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Happier times: Mental health for the later years

April 13, 2023 |6 minute read time

An older patient sitting in a wheelchair and a health care professional standing near them connect their hands to create heart-shaped symbols together.

Life’s later chapters are generally happy ones. But challenges remain in mental health care for older adults, says Taft Parsons, Chief Psychiatric Officer of CVS Health.


Declining mental health and aging don’t go hand in hand. In fact, studies find that older Americans tend to be happier and more content than their younger peers.1 But aging can bring special challenges, and according to the 2021 Health Care Insights Study by CVS Health®, 39% of providers have a high level of concern about the mental health of their patients over 65.2


In fact, other research shows that about 20% of retirement-age Americans have been diagnosed with a mental health condition.3 Many more resist talking to their health care teams about such issues, missing the chance of spotting mental health conditions that might be treated.


Taft Parsons III, MD, Chief Psychiatric Officer for CVS Health, discusses strategies for detecting mental health problems in older adults and how to connect them to care in a timely way.

Are there differences in the mental health issues that older adults face?

Grief and loss can be a prominent part of their psychological experiences — they retire from the workplace and spouses and friends pass away. Dealing with chronic health conditions can also be psychologically challenging. Certain medications associated with aging — such as beta-blockers4 to treat hypertension or proton pump inhibitors5 for gastroesophageal reflux disease — may also lead to symptoms of depression.

There’s also the isolation and loneliness that can come with age, which can have significant adverse effects on mental and physical health. That factor alone can increase the risk of dementia, heart disease, stroke, depression and anxiety.6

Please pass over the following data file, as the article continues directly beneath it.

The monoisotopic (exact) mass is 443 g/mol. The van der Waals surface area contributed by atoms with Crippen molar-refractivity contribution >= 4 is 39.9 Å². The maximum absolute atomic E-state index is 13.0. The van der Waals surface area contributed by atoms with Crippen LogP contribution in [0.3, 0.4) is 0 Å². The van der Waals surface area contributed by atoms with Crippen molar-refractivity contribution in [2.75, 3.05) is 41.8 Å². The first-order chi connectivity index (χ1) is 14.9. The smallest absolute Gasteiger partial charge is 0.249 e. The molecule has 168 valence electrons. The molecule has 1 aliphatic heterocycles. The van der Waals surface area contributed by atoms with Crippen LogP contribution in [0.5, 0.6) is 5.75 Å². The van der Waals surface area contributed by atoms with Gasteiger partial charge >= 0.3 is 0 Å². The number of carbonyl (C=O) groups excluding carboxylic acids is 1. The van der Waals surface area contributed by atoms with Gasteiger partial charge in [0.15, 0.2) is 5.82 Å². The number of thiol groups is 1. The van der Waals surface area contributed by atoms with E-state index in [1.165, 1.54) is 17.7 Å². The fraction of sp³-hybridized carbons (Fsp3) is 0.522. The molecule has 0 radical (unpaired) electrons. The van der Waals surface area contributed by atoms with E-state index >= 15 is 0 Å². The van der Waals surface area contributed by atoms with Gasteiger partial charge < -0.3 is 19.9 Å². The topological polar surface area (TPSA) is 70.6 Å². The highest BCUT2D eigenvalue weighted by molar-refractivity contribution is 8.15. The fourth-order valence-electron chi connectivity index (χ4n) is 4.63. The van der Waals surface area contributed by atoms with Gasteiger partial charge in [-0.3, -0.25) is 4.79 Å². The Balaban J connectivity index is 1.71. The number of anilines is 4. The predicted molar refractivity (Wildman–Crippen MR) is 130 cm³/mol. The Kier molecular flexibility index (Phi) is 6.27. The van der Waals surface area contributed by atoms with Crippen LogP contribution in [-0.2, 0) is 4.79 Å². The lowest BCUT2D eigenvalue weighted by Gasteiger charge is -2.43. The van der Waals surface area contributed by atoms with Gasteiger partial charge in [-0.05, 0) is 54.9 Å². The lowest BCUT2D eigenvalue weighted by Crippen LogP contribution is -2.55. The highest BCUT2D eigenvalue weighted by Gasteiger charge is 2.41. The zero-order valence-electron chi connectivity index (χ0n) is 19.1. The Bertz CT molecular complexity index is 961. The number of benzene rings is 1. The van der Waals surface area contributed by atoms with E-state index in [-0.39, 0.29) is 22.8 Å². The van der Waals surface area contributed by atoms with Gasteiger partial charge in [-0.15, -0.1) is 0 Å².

So people can carry lifelong mental illness into their later years, and new problems can also arise during this stage of life. We need to be on the lookout for both.


Percent of providers with a high level of concern about the mental health of their patients over 65.

A recent CVS Health National Health Project poll showed that a surprising 94% of people 65 and older rated their own mental health as “well” or “very well.” This is far higher than younger generations report, and it’s at odds with much of the research about the prevalence of mental illness in this group. What’s going on there?

Part of it may be that the current generation of older adults didn’t grow up talking about mental stress. They either toughed it out or maybe talked to their religious leader about their problems. Certainly, they didn’t discuss it with their health care providers. That same poll finds that only 14% of adults from this group are willing to talk to a primary care provider about mental health concerns.7  


Luckily, primary care providers are doing a much better job today of getting the real story and detecting anxiety, depression and stress. The latest draft recommendations from the U.S. Preventive Services Task Force advises screening in these settings for depression in older adults.8 At every touchpoint, including retail clinics, we’re making a special push to track and treat mental illness in this group. Our recent age-friendly screening guidelines include a mental health component and in 48 states, MinuteClinic® locations now offer depression screenings.